A central challenge for B2B content marketing is to keep copy free of promotional efforts. Traditional B2B publishers have handled this–with varying degrees of success–by erecting editorial walls, barriers to separate “church and state.” There are rules of engagement that limit just how much advertisers, via the publisher’s sales people, can influence editorial. But in content marketing, church and state are one and the same–the advertiser is the publisher, and by definition, the editor works for the advertiser.
One solution to this problem is what might be called a “virtual” editorial wall.
Though this may not have been her intent, Ardath Albee of Marketing Interactions has proposed just such a wall this week. First, she wrote about how to control the editorial influence of various corporate interests, such as legal and corporate branding. She followed this up with a post describing how to use an “editorial style baseline” to “to keep your content on track with solution developers, brand stewards and legal folks.”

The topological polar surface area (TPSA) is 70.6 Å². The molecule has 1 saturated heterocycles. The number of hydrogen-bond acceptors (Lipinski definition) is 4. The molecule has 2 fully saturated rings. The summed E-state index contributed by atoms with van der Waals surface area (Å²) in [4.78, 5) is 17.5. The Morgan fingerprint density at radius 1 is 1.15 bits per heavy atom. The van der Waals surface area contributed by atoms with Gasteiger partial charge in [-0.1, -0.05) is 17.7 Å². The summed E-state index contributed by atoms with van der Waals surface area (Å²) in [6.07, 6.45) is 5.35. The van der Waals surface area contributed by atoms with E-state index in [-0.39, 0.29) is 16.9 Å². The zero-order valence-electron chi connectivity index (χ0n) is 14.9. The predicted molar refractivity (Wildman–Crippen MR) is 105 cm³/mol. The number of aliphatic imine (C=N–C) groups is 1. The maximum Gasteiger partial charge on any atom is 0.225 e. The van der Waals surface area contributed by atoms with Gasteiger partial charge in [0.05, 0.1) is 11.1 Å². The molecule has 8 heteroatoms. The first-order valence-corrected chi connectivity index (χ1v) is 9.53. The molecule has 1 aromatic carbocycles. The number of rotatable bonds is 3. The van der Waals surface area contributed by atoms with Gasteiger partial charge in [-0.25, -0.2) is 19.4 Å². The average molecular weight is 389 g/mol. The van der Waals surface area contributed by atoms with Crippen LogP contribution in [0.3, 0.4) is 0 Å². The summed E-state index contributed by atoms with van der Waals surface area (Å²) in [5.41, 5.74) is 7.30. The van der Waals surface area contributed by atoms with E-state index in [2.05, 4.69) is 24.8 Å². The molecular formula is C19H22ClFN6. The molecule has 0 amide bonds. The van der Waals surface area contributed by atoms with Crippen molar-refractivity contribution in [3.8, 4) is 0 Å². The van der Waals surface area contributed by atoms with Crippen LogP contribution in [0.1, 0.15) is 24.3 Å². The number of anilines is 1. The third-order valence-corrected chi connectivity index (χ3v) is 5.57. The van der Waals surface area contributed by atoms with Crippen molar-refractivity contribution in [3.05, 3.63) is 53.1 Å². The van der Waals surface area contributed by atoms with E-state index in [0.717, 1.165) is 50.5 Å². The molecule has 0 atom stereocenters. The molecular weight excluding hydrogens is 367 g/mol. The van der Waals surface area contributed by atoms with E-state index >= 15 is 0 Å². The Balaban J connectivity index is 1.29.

Her baseline document aims to steer writers away from talking about their company and brands, and towards focusing on the interests and concerns of the reader. As she puts it, the baseline is a “way you make sure your content doesn’t slip back into company-focus which can diminish the levels of engagement you’re working so hard to build.”
In other words, a kinder, gentler editorial wall.
I have yet to see a discussion of editorial walls per se in the context of content marketing. But as traditional B2B editors move increasingly into this field, it’s a concept that can be useful. Albee’s baseline might be one good place to start that discussion.